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The Bill Obama Says Would Help Millions of Americans 'Right Now' — and Why Republicans Don't Support It


"Right now, there’s a bill that would..."

President Barack Obama used his weekly radio address Saturday to call for Congress to act on raising the minimum wage to $10.10 an hour.

"Right now, there’s a bill that would boost America’s minimum wage to ten dollars and ten cents an hour," Obama said. "That would lift wages for nearly 28 million Americans across the country. 28 million."

"And while not all of us always see eye to eye politically, one thing we overwhelmingly agree on is that nobody who works full-time should ever have to live in poverty," he continued. "That’s why nearly three in four Americans support raising the minimum wage. The problem is, Republicans in Congress don’t support raising the minimum wage."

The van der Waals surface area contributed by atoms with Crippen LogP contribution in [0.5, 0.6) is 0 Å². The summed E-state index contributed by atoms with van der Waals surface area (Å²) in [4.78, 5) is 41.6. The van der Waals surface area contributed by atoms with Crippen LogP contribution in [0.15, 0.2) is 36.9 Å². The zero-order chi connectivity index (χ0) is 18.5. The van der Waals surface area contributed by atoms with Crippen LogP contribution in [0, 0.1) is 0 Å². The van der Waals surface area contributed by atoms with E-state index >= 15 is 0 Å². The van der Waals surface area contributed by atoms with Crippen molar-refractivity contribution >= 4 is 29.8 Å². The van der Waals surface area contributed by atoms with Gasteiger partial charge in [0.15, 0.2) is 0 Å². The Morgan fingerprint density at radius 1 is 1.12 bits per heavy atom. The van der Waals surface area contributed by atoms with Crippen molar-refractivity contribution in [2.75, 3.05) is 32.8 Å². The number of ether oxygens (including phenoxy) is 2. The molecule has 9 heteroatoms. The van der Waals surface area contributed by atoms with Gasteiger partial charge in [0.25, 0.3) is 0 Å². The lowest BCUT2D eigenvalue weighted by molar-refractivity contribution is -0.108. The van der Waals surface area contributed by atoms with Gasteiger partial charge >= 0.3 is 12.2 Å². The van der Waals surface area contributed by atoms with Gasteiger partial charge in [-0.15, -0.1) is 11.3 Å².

Republicans contend a minimum wage hike would have undesired effects, including eliminating thousands of jobs.

In an April 1 report, the Senate Republican Policy Committee cited a Congressional Budget Office report that estimated that "once fully implemented in the second half of 2016, the $10.10 option would reduce total employment by about 500,000 workers, or 0.3 percent."

The non-partisan CBO, however, did note in that report that "most" low-wage earners "would receive higher pay that would increase their family's income" as a result of a minimum wage increase.

Republicans, however, appear to think the cons outweigh the pros.

"[T]he minimum wage has the potential to cause unintended consequences that do greater harm to the people they claim to want to help," the Senate Republican Policy Committee concluded in their report.

Follow Oliver Darcy (@oliverdarcy) on Twitter

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